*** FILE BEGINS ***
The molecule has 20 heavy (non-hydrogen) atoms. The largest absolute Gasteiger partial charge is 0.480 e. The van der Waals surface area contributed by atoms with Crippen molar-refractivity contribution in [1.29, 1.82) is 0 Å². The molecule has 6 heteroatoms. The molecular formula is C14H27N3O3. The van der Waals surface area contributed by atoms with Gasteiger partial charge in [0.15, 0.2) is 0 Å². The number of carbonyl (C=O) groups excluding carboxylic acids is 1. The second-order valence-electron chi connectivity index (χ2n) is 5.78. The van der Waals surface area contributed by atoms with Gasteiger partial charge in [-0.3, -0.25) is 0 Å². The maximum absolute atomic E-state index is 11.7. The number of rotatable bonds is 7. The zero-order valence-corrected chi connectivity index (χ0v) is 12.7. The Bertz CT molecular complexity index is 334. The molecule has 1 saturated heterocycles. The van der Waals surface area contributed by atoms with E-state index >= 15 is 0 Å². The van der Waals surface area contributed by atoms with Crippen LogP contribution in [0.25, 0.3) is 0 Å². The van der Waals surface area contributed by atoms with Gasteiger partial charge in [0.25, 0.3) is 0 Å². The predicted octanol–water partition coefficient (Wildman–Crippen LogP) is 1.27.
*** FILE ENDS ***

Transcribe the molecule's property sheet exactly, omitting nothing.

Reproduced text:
The molecule has 20 heavy (non-hydrogen) atoms. The largest absolute Gasteiger partial charge is 0.480 e. The van der Waals surface area contributed by atoms with Crippen molar-refractivity contribution in [1.29, 1.82) is 0 Å². The molecule has 6 heteroatoms. The molecular formula is C14H27N3O3. The van der Waals surface area contributed by atoms with Gasteiger partial charge in [0.15, 0.2) is 0 Å². The number of carbonyl (C=O) groups excluding carboxylic acids is 1. The second-order valence-electron chi connectivity index (χ2n) is 5.78. The van der Waals surface area contributed by atoms with Gasteiger partial charge in [-0.3, -0.25) is 0 Å². The maximum absolute atomic E-state index is 11.7. The number of rotatable bonds is 7. The zero-order valence-corrected chi connectivity index (χ0v) is 12.7. The Bertz CT molecular complexity index is 334. The molecule has 1 saturated heterocycles. The van der Waals surface area contributed by atoms with E-state index >= 15 is 0 Å². The van der Waals surface area contributed by atoms with Crippen LogP contribution in [0.25, 0.3) is 0 Å². The van der Waals surface area contributed by atoms with Gasteiger partial charge in [0.25, 0.3) is 0 Å². The predicted octanol–water partition coefficient (Wildman–Crippen LogP) is 1.27.